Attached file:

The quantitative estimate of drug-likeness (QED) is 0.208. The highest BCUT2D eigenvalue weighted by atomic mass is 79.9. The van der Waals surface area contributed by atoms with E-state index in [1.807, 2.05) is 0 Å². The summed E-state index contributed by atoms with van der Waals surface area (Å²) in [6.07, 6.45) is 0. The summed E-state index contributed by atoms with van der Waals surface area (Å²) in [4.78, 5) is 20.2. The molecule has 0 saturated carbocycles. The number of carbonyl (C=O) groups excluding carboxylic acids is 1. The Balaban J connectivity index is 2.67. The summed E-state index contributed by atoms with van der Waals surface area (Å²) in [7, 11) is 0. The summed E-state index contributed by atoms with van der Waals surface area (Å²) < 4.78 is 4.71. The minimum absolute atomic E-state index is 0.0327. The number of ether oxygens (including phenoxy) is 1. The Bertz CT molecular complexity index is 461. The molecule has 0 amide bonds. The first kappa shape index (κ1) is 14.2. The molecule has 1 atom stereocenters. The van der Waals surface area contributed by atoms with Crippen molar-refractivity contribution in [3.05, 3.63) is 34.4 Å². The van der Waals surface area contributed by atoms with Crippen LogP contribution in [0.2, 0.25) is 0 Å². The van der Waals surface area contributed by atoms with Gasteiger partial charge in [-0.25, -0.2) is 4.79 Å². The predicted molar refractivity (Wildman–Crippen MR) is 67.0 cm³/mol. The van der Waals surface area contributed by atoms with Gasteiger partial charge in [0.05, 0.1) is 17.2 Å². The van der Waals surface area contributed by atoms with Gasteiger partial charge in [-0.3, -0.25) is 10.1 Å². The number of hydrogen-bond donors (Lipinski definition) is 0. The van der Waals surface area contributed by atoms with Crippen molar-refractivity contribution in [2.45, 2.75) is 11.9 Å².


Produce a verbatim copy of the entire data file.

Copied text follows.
The quantitative estimate of drug-likeness (QED) is 0.208. The highest BCUT2D eigenvalue weighted by atomic mass is 79.9. The van der Waals surface area contributed by atoms with E-state index in [1.807, 2.05) is 0 Å². The summed E-state index contributed by atoms with van der Waals surface area (Å²) in [6.07, 6.45) is 0. The summed E-state index contributed by atoms with van der Waals surface area (Å²) in [4.78, 5) is 20.2. The molecule has 0 saturated carbocycles. The number of carbonyl (C=O) groups excluding carboxylic acids is 1. The Balaban J connectivity index is 2.67. The summed E-state index contributed by atoms with van der Waals surface area (Å²) in [7, 11) is 0. The summed E-state index contributed by atoms with van der Waals surface area (Å²) < 4.78 is 4.71. The minimum absolute atomic E-state index is 0.0327. The number of ether oxygens (including phenoxy) is 1. The Bertz CT molecular complexity index is 461. The molecule has 0 amide bonds. The first kappa shape index (κ1) is 14.2. The molecule has 1 atom stereocenters. The van der Waals surface area contributed by atoms with Crippen molar-refractivity contribution in [3.05, 3.63) is 34.4 Å². The van der Waals surface area contributed by atoms with Crippen LogP contribution in [0.2, 0.25) is 0 Å². The van der Waals surface area contributed by atoms with Gasteiger partial charge in [-0.25, -0.2) is 4.79 Å². The predicted molar refractivity (Wildman–Crippen MR) is 67.0 cm³/mol. The van der Waals surface area contributed by atoms with Gasteiger partial charge in [0.05, 0.1) is 17.2 Å². The van der Waals surface area contributed by atoms with Gasteiger partial charge in [-0.3, -0.25) is 10.1 Å². The number of hydrogen-bond donors (Lipinski definition) is 0. The van der Waals surface area contributed by atoms with Crippen molar-refractivity contribution in [2.45, 2.75) is 11.9 Å².